Ultimately, the obvious reasons for rejection are clear and predictable: false documentation, false declarations, failure to disclose facts material to the application, criminal convictions.  These with very adverse reputational profiles have been rejected to preserve the reputation of the program as well as to preserve the value set and cultural fabric of Maltese society. Therefore, the programme is all but financially driven. In fact, Malta only requires the outlay of the eligible investments after the application has been passed Malta's industry standard due diligence process. In this sense, Malta's due diligence has been recognised by industry specialists as the gold standard for countries running CBI programmes.

Publicly Accessible Statistics

Making public the outcomes of residency and citizenship applications helps increase transparency and avoid negative perceptions attributed to the industry. The publication of official statistics on the approvals, rejections, nationality and type of investments provides a factual basis for discussion and analysis of the contribution that the industry provides to the economy.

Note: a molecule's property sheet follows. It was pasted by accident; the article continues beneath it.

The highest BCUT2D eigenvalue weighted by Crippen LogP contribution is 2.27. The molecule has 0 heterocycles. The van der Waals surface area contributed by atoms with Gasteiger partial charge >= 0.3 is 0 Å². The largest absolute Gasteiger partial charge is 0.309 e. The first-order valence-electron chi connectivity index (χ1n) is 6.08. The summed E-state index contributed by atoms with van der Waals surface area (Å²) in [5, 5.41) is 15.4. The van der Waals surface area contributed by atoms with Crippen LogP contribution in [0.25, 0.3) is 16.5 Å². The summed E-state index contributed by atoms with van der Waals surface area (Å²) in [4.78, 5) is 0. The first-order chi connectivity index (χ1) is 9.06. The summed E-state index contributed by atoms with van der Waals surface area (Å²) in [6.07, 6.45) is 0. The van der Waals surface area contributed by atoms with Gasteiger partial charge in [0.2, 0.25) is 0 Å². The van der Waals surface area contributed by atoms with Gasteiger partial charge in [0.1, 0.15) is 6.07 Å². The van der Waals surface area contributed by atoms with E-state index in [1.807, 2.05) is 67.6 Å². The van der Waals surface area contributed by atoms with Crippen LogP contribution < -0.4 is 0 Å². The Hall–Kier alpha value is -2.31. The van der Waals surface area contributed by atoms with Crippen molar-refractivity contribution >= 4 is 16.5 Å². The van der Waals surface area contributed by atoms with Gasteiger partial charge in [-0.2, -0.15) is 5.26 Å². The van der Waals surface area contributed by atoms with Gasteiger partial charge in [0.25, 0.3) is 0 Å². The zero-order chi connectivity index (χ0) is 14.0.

In Malta, the Office of the Regulator (Individual Investor Programme) is an independent regulator, appointed by the party in Opposition, tasked to conduct and publish an extensive yearly report on the performance of the programme and to present this to the Maltese Parliament. The Regulator also provides feedback and recommendations to the MIIPA for improvements in the management of the programme. This model ensures that the IIP Agency remains accountable to the Regulator and the Maltese parliament whilst ensuring transparency on the conduct of its activities. 

Genuine Link with Country